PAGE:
The four patients described by Yuan and colleagues, who harbored GGC repeat expansions in NOTCH2NLC, showed similar clinical findings, including limb muscle weakness and atrophy, widespread fasciculations, dysarthria, dysphagia, dyspnea, and upper motor neuron signs 4. The size of the abnormal repeat expansion was in the range of intermediate repeat numbers (between 43 and 59) in two cases, and in that of pathogenic expansions in the other two (96 and 143). Noteworthy, the two carriers of intermediate GCC repeat expansions died before reaching a definite diagnosis of ALS. High inter-individual clinical variability within families, nerve conduction abnormalities and intranuclear ubiquitin and p62-positive inclusions were identified in carriers of GGC repeat expansions in NOTCH2NLC and NIID-M patients. However, some significant differences argued against the presence of a unique clinical entity, including the significantly more severe phenotype and rapid deterioration of the four patients described by Yuan and colleagues, and the evidence of spontaneous activity on needle examination in more regions compared to NIID-M. Considering the different ranges of GCC repeat number detected in ALS (44–143) and NIID-M (118–517) patients, the authors suggested that the length of expansion might be related to the development of specific phenotypes, but further analysis are warranted to confirm this hypothesis. Alternatively, ALS with GGC repeat expansion in NOTCH2NLC might be a subtype of NIID previously undescribed.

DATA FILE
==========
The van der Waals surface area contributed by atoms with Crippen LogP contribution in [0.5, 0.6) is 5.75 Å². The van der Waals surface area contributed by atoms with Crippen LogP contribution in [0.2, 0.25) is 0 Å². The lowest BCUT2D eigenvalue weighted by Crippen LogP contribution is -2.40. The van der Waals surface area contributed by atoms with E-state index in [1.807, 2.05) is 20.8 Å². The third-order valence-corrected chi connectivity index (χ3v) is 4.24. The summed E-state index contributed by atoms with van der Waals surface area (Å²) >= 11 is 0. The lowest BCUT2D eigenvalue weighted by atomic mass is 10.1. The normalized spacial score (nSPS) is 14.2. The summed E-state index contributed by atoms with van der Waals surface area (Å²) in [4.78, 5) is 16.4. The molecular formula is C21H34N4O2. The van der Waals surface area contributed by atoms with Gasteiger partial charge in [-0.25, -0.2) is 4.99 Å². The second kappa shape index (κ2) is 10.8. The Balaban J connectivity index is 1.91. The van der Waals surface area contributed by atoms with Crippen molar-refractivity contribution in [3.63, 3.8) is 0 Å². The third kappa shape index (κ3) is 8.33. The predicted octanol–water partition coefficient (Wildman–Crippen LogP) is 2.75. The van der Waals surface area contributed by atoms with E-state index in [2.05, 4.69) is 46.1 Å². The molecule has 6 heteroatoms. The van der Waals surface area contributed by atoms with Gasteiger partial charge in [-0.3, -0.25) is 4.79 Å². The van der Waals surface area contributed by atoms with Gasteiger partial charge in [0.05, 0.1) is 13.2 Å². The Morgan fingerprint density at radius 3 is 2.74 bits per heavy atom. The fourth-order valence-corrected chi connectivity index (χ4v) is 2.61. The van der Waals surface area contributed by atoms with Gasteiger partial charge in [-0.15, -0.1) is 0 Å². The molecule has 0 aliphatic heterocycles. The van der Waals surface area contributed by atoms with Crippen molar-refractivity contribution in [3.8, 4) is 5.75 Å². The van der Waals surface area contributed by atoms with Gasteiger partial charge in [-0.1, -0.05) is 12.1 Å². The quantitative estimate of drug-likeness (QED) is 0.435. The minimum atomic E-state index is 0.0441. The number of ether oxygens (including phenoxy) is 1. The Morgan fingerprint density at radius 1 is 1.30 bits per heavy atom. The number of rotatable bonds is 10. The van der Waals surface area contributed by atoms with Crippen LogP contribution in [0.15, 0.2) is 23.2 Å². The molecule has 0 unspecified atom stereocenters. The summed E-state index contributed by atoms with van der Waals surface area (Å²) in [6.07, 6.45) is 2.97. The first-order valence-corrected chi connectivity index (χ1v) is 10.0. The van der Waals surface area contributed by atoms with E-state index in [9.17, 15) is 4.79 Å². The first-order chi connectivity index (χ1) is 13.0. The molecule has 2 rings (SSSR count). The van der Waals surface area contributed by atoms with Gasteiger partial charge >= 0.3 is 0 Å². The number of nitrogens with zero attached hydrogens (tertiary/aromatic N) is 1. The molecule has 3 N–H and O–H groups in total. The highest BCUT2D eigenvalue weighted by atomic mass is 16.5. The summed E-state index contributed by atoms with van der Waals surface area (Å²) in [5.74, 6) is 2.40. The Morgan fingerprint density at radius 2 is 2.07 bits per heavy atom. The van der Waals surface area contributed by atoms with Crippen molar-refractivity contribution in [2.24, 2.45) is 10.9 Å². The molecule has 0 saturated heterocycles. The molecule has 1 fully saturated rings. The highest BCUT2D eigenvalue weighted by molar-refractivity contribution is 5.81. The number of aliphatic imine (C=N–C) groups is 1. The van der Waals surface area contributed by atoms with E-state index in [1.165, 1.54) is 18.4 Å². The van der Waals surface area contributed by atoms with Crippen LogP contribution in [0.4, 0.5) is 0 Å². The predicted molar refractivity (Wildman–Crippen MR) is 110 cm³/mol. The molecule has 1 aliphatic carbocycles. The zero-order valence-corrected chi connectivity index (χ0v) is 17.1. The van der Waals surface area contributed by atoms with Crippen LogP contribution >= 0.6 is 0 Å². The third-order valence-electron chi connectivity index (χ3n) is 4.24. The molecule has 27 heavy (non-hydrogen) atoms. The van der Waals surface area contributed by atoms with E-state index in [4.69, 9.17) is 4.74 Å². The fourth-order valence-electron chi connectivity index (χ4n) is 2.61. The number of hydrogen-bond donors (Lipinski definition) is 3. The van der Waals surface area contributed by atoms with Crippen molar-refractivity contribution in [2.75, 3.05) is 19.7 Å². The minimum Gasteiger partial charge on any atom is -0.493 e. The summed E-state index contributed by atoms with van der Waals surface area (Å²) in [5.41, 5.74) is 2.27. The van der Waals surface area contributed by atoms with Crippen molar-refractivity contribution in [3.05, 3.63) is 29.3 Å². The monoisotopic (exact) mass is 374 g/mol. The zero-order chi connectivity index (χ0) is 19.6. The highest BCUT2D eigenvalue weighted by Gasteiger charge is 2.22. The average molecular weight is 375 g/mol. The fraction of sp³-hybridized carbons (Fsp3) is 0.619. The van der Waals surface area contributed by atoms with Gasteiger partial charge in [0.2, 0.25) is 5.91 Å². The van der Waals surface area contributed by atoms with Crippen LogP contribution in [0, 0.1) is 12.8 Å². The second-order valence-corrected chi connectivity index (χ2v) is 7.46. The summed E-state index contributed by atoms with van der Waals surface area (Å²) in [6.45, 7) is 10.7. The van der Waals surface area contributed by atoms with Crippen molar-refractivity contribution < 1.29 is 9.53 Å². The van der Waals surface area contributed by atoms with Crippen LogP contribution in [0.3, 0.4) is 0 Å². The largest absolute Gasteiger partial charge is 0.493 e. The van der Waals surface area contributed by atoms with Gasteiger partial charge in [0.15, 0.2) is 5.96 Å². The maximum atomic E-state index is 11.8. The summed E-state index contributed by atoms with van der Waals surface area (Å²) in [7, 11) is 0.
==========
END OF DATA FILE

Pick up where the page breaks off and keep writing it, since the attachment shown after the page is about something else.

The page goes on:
To date, mutations in more than 30 genes have been associated with ALS. In Caucasian ALS patients the most recurring genetic defects are observed in C9orf72 (familial ALS (fALS) 33.7%, sporadic ALS (sALS) 5.1%), followed by SOD1 (fALS 14.8%, sALS 1.2%), TARDBP (fALS 4.2%, sALS 0.8%) and FUS (fALS 2.8%, sALS 0.3%) 10. The proportion of mutated individuals might differ remarkably in different ethnic backgrounds, as previously observed for the mutation spectrum of ALS genes in the Chinese population 11. However, a recent study failed to detect abnormal GGC repeats in NOTCH2NLC in a cohort of 304 unrelated Taiwan ALS patients, whereas an intermediate GCC repeat allele (46 repeats) was detected in 1 out of 637 control subjects 12.
This is the first assessment of the prevalence of GGC abnormal repeats in NOTCH2NLC in a European cohort of ALS patients. Although our study could be improved by the analysis of a control group and by the use of additional tests for a better detection of GGC repeat sizes or repeat interruptions, we think that these improvements are not expected to impact on the result.
Overall, we suggest that NOTCH2NLC expanded alleles might be absent or at least extremely rare in ALS Italian patients. Further investigations in larger cohorts with different ethnic backgrounds are required to support the involvement of NOTCH2NLC in ALS.